One has to admit that the texts have a tactile range of aesthetic opportunities or prospects that the internet just can not offer...even just in the orientation and positioning of ink, of artwork, of cut and paste culture. Then there is the engagement with the other senses...the feel of rough paper or smooth, the size of the print, the smell of ink and materials, the scent of the packaging (I remember buying a Christian Death album in '89 or so that smelled like sandalwood...I still don't know why, it was fresh from the "factory", but that fact of course was enchanting) - which I always imagine as arising from air trapped in the folds of the envelopes and items inside them. When I was buying Earache vinyl back in the early '90s each individual album smelled differently, and when I bought Carcass's Symphonies of Sickness in the original black gatefold, for example, the slightly spicy or sweet stench of its paper sleeve and moist, heavy, thick covers (absolutely doused with ink, dead dripping) was as relevant to the final impression the album wrought as the music itself. It smelled wrong. The internet exists behind a sanitized glass screen, levitating in a vacuum...of course it just isn't the same. And where the main powers of communication or expression have been limited to visuals, images, colors, whatever catches the eye, etc. we find a corresponding concentration on focusing and developing the media the internet does allow us. Text suffers on the internet, and I recognize this fact...but I try to forget it. I tell myself there are people who still can read. I tell myself people can divorce cognition from most of the human senses, I tell myself people can summon enthusiasm or passion in a vacuum. I still spend odd moments thinking about the radiation the human race gives off, though...just the constant effluence or emanation (menstruation) of words, symbols, references, sounds, etc. I think about the void that this phenomena (all of these individual acts - each word being in itself an act and a decision, a choice) flows out of and then the void it flows back into...ears, eyes, mouths, hands, and the nothingness inside all of them. Here are more words to add to the white noise.U. Amtey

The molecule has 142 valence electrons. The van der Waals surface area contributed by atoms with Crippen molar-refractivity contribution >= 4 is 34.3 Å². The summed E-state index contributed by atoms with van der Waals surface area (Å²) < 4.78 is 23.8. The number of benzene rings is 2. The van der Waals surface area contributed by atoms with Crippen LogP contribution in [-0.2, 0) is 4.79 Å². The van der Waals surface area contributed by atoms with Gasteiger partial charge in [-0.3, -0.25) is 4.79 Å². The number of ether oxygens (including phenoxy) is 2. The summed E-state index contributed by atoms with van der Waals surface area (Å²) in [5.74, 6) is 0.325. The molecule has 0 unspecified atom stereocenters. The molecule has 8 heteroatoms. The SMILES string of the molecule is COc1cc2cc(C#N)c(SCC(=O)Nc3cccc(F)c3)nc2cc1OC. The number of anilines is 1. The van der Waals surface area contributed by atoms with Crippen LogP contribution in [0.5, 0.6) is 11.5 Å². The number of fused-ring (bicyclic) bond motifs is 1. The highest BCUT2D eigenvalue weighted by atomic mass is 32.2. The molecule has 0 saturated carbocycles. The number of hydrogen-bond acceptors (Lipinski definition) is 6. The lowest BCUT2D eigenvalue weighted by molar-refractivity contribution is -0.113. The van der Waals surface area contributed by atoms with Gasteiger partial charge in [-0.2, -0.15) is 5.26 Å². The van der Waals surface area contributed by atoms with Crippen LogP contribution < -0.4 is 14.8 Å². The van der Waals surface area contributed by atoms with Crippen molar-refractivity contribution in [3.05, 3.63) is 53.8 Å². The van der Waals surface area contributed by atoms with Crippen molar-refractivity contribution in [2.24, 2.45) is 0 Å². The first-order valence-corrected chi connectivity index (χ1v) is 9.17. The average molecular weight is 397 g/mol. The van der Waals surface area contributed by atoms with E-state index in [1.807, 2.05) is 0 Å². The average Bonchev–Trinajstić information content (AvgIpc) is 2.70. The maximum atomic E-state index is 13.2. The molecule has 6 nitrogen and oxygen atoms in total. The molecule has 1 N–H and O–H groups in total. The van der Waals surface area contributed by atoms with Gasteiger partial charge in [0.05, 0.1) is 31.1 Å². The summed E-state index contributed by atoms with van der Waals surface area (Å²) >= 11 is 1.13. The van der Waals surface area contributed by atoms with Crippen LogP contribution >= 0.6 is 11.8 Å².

26 November 2004
NP: Mercyful Fate - Don't Break The Oath